Giving each athlete the right amount of strength at the right time to increase durability and maximize strength is the key. The right time means NOT dosing the Narrow and elastically driven individuals with high-intensity methods throughout the entire year.

Also, most Wide’s architecture is built for lifting heavy weights and grinding through reps that produce tremendous amounts of internal rotation and compression.

This can be “the kiss of death” for a narrow athlete whose structure lends itself to being springy and elastic and spending less time on the ground; a structure that excels in quickness and the ability to move through higher degrees of rotation. As a result, most of the year, lifts are loaded to approx. 70-80% 1RM with only a few times a year being spent on higher loads.


Early off-season training…

“Give them what they need”

Tissue Prep – The early off-season is the best time to give each archetype a dose of what they need. “Early” is the key word here due to the fact that focusing on training what the athlete needs will generally cause their key point indicators (what they’re already good at) to go down/decrease for a bit. The fact that athletes do not need to be at their best for a few months makes it an opportune time. This means:

Narrow –  Approx. 4-8 weeks of unilateral “high load” (75-85% 1RM) for a narrow to help develop a better foundation of max strength to help add to their already elastic properties.

Wide – Approx. 4-8 weeks of higher volumes of quick, extensive plyometrics to add to a wide’s tendency towards slower force-based strength.

We will re-introduce these methods in small doses throughout the year when appropriate in order to “maintain” what we have built- that being strength/stiffness in a narrow or elasticity / reactive ability in a wide.

Narrow – SSB RFESS

Wide – Lat Hurdle Hop to Heiden

As always, with athletes under the age of 16 or less than 2 years of strength training experience, we will train max strength all year. This helps to build a large foundation of strength and “raise their floor of strength” before trying to get fast with it prematurely.

Reassessing – By reassessing periodically, we can see if training is moving us in the right direction and adjust if necessary. This would mean better “strength / stiffness” to a narrow and “elasticity / reactive” ability to a wide.  The following provides a brief summary of what to expect when re-assessing:


CMJ – Look for:

      • Expect jump height and peak power to go up.
      • Time to takeoff goes up- but only slightly
      • Countermovement depth gets a bit deeper

Ideally, by this point in the year, these athletes have improved their strength, enabling them to achieve higher jump height and overall power while only sacrificing minute amounts of time to take off, which we will train back into them in the second half of the off-season.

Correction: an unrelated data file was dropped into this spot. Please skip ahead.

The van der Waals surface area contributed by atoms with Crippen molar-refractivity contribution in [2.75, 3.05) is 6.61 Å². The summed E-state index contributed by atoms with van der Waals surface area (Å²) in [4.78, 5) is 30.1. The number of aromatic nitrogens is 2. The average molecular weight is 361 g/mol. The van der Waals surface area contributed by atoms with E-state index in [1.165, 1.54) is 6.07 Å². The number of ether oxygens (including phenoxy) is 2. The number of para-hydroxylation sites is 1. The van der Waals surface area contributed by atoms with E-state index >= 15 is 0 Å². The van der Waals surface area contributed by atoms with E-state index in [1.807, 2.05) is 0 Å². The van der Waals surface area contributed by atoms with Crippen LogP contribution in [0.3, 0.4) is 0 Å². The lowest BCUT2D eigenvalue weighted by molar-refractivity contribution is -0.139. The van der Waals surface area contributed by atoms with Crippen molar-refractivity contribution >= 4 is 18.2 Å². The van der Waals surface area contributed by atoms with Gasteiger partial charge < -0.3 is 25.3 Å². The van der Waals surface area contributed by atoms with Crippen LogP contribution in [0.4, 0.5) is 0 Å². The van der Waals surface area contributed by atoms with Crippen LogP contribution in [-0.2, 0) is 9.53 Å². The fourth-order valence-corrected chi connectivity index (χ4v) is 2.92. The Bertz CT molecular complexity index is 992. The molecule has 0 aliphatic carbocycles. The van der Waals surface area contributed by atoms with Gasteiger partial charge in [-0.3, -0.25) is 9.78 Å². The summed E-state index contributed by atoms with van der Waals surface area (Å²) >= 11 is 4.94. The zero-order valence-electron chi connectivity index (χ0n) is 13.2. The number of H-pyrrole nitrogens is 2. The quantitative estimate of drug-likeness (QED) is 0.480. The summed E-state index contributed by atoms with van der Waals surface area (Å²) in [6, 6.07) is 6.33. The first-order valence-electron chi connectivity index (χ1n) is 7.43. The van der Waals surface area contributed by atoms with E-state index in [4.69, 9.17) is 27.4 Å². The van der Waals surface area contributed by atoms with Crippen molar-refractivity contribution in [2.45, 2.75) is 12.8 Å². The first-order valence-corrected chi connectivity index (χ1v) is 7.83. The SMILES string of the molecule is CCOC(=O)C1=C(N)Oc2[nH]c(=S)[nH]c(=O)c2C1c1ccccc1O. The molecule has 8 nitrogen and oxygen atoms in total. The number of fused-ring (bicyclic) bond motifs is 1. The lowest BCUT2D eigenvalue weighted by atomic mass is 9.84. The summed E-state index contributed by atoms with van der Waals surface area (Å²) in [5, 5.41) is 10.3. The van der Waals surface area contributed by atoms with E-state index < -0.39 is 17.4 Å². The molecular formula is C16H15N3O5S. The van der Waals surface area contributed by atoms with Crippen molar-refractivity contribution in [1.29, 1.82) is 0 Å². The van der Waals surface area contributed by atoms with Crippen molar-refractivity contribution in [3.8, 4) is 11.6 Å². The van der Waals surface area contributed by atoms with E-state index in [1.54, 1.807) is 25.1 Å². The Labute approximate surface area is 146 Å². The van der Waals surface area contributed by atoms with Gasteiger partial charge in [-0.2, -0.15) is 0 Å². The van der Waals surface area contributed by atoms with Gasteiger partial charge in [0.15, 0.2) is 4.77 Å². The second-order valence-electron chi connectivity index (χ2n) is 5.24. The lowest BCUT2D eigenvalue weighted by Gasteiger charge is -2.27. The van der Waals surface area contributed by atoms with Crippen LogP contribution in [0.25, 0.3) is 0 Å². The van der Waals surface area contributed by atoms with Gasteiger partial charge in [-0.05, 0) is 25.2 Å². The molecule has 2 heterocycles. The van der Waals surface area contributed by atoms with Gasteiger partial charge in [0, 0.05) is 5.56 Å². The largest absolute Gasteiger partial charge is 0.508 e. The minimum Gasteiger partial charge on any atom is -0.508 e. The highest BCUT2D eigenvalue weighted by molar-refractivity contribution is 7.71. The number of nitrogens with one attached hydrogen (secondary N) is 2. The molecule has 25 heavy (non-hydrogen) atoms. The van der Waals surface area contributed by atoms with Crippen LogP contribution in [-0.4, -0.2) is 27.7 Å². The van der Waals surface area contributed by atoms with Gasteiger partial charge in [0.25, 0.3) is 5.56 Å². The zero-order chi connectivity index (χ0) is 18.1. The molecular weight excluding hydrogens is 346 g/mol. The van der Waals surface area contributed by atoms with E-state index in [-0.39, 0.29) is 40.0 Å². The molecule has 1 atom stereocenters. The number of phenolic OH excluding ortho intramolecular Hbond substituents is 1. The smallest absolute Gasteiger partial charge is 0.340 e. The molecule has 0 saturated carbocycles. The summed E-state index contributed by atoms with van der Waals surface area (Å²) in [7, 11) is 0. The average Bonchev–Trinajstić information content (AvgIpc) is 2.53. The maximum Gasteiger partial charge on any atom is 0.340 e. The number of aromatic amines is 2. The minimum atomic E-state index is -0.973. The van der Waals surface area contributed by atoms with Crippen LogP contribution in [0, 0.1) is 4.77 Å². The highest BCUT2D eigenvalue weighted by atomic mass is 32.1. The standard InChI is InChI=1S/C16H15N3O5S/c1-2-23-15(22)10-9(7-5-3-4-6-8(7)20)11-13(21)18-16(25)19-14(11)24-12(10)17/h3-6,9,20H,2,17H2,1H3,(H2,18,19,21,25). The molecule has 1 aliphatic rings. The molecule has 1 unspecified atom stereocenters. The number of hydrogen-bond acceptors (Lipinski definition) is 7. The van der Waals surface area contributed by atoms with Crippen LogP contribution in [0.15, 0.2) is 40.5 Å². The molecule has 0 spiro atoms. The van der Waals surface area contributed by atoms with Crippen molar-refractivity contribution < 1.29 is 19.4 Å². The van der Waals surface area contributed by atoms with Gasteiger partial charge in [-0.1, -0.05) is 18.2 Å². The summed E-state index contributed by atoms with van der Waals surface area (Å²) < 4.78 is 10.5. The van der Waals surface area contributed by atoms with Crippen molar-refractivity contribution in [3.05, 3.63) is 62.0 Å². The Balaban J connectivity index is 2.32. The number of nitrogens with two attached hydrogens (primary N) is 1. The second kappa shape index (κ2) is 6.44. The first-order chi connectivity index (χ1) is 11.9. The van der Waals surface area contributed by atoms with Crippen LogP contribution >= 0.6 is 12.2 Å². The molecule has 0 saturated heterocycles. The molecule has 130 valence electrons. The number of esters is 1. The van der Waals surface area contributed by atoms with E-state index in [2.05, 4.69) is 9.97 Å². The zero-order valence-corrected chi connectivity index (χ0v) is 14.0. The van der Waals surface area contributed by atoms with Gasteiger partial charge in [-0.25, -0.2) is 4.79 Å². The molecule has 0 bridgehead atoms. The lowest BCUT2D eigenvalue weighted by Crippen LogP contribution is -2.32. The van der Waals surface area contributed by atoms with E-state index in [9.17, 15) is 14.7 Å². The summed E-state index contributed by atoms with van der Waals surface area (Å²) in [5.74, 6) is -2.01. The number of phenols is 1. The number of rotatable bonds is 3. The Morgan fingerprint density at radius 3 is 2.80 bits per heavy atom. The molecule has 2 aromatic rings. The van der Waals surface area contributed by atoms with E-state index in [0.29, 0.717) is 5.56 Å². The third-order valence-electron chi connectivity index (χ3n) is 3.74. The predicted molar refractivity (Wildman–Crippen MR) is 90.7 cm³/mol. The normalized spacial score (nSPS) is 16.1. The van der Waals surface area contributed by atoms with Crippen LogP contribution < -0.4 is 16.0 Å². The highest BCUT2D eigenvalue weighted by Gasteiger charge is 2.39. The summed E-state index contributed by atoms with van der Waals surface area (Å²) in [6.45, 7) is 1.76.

Continuous Pogo Jump – Look for:

      • Slightly decreased ground contact time.
      • Overall Improvement in RSI through increased jump height.


CMJ – Look for:

      • Jump height goes up.
      • Time to takeoff gets quicker
      • Countermovement depth gets a bit shallower

Ideally, by this point in the year, these athletes have improved their elastic qualities, enabling them to achieve higher jump height and power through a faster time to takeoff. This involves them moving through the loading phase of the CMJ faster and slamming on the brakes rapidly.

Continuous Pogo Jump – Look for:

      • RSI improvements primarily through quicker ground contact time
      • Jump height stays the same or even may decrease a bit

While I typically don’t load bilaterally or with with higher intensities. I challenge them to produce as much force as possible in a short time frame, in a shorter range of motion with light loads. I expose these individuals to progressing volume in extensive plyometrics, put them in unilateral positions for both lower and upper body training, and also expose them to movements that involve rotation, such as crawling, rolling, and gymnastic activities.

Mid to Late Off-season…

“re-introduce what they’re good at”

In the second half of the off-season, after we have hopefully created some significant changes, we want to start training each athlete with more of what they are better at again.


    • Avoid high-load bilateral exercises that will force the athlete into excessive internal rotation and compression.
    • Utilize staggered and split stances with lower-body movements.
    • Most of the year, focus on the speed of movement rather than the intensity of movement.
    • Allow upper-body training movements to include rotation
    • Utilize more elastic-based, single leg movements when training plyometrics


    • Allow these athletes to get back under some higher intensity load from a lower and upper body training perspective.  While we personally do not bilateral squat our athletes, if it must be done- these are the guys that can do it …
    • Allow for more time to generate force with our faster movements and load them slightly heavier than the Narrow and Elastic program.
    • “Peak” by hitting high-intensity movements (1–3 rep max) close to the season. I believe this not only creates physiological benefits but also psychological benefits, so they “feel” their strongest heading into a season.


It’s important to remember that every athlete’s strategy is different. And, while every athlete leans more to either side of the Force-Velo curve, that being Muscular driven (wide) or elastic-driven (narrow), it’s important to take the ISA and its training preferences into consideration when creating training programs.

See ya’ in the gym…

By Nunzio Signore